Unlocking Pomegranate Soil Secrets: Boosting Organic Farming and Plant Health

Jenn Hoskins
29th May, 2024

Unlocking Pomegranate Soil Secrets: Boosting Organic Farming and Plant Health

Image Source: Natural Science News, 2024

Key Findings

  • Researchers at REVA University studied the microbial diversity in the rhizosphere of the pomegranate "Bhagwa" variety
  • They found that microbial diversity was similar between bulk and rhizosphere soil samples
  • Several previously unreported microorganisms, like Streptomyces indicus, were identified with potential plant growth promotion and biocontrol properties
  • These microorganisms showed significant potential in promoting plant growth and combating pathogens like Xanthomonas, which causes pomegranate wilt disease
Food production faces significant challenges in meeting the sustainable development goals (SDGs). One promising approach is organic farming, which can be enhanced by soil microorganisms with plant growth promotion (PGP) and biocontrol properties. This study, conducted by researchers at REVA University, investigated microbial diversity in the rhizosphere of the pomegranate "Bhagwa" variety and its potential role in PGP and biocontrol[1]. The study focused on analyzing both bulk and rhizosphere soil samples for their physicochemical properties. Surprisingly, the microbial diversity was found to be comparable between the two types of soil. Using whole metagenome sequencing via the Illumina NovaSeq6000 platform, the researchers identified several microorganisms previously unreported in agricultural literature, such as Streptomyces indicus, Bradyrhizobium kalamazoonesis, and Pseudomonas cellulosum. Pathway prediction analysis using KEGG (Kyoto Encyclopedia for Genes and Genomes) and COG (clusters of orthologous genes) databases revealed metabolic pathways linked to biocontrol properties against pathogens. The metagenome data were confirmed in vitro, showing that these bacteria have significant PGP potential and antimicrobial properties. For instance, S. indicus was found to produce high concentrations of indole-3-acetic acid, a phytohormone that promotes plant growth. Additionally, antimicrobial susceptibility assays demonstrated that bacterial extracts exhibited activity against Xanthomonas, a primary pathogen responsible for pomegranate wilt disease. This study builds on earlier research that highlighted the importance of soil microorganisms in managing crop diseases. For example, previous studies have shown that pomegranate crops are prone to wilt complex disease, which severely affects yield. Metagenomics sequencing has been utilized to identify beneficial and pathogenic bacterial communities in such contexts[2]. Another study emphasized the importance of early diagnosis of bacterial blight caused by Xanthomonas axonopodis pv. punicae, demonstrating that DNA-based diagnostic methods like qPCR are highly effective[3]. The findings from REVA University suggest that S. indicus, B. kalamazoonesis, and P. cellulosum could serve as effective PGP and biocontrol agents, potentially increasing crop productivity in pomegranate cultivation. These agents and their combinations warrant further research, particularly in the context of achieving SDGs and advancing organic farming practices.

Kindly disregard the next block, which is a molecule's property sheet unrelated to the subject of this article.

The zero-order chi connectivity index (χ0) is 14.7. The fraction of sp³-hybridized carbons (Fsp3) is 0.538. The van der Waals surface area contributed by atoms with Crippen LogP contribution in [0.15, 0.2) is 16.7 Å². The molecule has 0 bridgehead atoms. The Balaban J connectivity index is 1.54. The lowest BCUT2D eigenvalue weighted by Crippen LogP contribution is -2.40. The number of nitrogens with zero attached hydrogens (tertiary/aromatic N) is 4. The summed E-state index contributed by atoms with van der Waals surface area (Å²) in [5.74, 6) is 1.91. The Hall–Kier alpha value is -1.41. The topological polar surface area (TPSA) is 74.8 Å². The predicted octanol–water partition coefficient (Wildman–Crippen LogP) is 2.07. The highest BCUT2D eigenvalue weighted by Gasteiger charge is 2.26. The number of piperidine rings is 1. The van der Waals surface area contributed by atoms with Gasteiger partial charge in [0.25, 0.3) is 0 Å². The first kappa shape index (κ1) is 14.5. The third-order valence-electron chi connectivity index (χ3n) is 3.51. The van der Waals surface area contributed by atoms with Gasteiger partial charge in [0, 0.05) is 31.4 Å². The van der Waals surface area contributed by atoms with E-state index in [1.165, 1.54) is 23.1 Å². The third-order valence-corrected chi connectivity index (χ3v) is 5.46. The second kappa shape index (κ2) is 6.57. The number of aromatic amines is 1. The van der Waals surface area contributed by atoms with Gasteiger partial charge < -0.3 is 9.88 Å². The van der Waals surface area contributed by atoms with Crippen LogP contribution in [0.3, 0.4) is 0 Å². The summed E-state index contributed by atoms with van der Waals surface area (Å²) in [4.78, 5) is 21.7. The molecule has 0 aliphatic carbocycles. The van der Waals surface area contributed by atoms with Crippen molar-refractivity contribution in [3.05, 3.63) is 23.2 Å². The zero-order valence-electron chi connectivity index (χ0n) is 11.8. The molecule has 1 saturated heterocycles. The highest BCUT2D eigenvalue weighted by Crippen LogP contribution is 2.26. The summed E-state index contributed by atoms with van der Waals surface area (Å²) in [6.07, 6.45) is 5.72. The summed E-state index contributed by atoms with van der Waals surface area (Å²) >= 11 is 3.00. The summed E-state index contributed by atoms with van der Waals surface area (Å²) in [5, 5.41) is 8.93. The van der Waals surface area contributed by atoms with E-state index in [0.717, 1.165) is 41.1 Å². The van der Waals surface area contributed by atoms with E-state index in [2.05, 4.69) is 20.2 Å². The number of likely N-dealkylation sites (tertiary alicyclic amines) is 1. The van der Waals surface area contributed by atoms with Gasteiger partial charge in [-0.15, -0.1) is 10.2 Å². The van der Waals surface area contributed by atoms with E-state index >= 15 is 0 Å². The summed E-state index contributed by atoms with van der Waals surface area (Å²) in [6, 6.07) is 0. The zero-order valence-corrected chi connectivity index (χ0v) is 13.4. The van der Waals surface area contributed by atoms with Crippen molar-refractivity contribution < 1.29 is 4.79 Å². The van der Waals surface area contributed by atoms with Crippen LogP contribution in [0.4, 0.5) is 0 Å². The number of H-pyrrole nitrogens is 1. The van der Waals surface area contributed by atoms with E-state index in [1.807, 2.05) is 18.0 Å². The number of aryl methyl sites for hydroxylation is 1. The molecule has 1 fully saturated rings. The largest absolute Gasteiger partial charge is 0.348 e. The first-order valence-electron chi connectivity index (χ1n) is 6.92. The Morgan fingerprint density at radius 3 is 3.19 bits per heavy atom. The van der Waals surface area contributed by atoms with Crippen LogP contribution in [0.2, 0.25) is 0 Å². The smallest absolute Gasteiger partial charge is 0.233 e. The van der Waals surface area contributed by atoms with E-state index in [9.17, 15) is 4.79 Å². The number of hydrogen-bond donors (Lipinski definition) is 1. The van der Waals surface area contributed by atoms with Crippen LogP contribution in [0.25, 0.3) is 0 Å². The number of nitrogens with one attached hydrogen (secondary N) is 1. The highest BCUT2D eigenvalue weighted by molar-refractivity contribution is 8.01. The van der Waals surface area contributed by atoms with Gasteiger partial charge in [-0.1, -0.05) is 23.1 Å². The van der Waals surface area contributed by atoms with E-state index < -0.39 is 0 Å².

FruitsAgriculturePlant Science


Main Study

1) Pomegranate Rhizosphere Microbial Diversity Revealed by Metagenomics: Toward Organic Farming, Plant Growth Promotion and Biocontrol?

Published 28th May, 2024


Related Studies

2) Improved species level bacterial characterization from rhizosphere soil of wilt infected Punica granatum.


3) Reliable and early diagnosis of bacterial blight in pomegranate caused by Xanthomonas axonopodis pv. punicae using sensitive PCR techniques.


Related Articles

An unhandled error has occurred. Reload 🗙